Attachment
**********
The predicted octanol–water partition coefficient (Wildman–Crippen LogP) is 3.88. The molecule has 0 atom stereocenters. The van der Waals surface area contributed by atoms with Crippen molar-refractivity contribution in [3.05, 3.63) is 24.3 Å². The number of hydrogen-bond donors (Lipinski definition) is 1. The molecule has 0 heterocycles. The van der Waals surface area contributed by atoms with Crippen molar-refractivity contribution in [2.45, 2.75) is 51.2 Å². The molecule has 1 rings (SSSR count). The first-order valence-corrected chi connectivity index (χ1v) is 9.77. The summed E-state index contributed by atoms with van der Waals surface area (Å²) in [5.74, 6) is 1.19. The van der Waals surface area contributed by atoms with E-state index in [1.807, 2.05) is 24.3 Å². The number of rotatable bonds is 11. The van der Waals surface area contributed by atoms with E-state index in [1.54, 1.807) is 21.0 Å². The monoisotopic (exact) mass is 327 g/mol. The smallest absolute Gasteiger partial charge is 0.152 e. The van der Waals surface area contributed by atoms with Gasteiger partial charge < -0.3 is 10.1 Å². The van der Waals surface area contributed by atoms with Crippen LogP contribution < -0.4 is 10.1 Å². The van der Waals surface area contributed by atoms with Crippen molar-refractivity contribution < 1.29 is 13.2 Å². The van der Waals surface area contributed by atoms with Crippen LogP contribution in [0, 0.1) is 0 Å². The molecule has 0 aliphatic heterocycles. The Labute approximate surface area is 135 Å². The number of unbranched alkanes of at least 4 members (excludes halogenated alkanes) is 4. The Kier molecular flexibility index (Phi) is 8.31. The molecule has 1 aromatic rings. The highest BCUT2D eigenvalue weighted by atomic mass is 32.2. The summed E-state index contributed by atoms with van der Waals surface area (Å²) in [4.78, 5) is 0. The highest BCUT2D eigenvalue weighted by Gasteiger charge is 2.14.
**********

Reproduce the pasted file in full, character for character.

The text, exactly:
The predicted octanol–water partition coefficient (Wildman–Crippen LogP) is 3.88. The molecule has 0 atom stereocenters. The van der Waals surface area contributed by atoms with Crippen molar-refractivity contribution in [3.05, 3.63) is 24.3 Å². The number of hydrogen-bond donors (Lipinski definition) is 1. The molecule has 0 heterocycles. The van der Waals surface area contributed by atoms with Crippen molar-refractivity contribution in [2.45, 2.75) is 51.2 Å². The molecule has 1 rings (SSSR count). The first-order valence-corrected chi connectivity index (χ1v) is 9.77. The summed E-state index contributed by atoms with van der Waals surface area (Å²) in [5.74, 6) is 1.19. The van der Waals surface area contributed by atoms with E-state index in [1.807, 2.05) is 24.3 Å². The number of rotatable bonds is 11. The van der Waals surface area contributed by atoms with E-state index in [1.54, 1.807) is 21.0 Å². The monoisotopic (exact) mass is 327 g/mol. The smallest absolute Gasteiger partial charge is 0.152 e. The van der Waals surface area contributed by atoms with Gasteiger partial charge < -0.3 is 10.1 Å². The van der Waals surface area contributed by atoms with Crippen LogP contribution < -0.4 is 10.1 Å². The van der Waals surface area contributed by atoms with Crippen molar-refractivity contribution < 1.29 is 13.2 Å². The van der Waals surface area contributed by atoms with Crippen LogP contribution in [0, 0.1) is 0 Å². The molecule has 0 aliphatic heterocycles. The Labute approximate surface area is 135 Å². The number of unbranched alkanes of at least 4 members (excludes halogenated alkanes) is 4. The Kier molecular flexibility index (Phi) is 8.31. The molecule has 1 aromatic rings. The highest BCUT2D eigenvalue weighted by atomic mass is 32.2. The summed E-state index contributed by atoms with van der Waals surface area (Å²) in [4.78, 5) is 0. The highest BCUT2D eigenvalue weighted by Gasteiger charge is 2.14.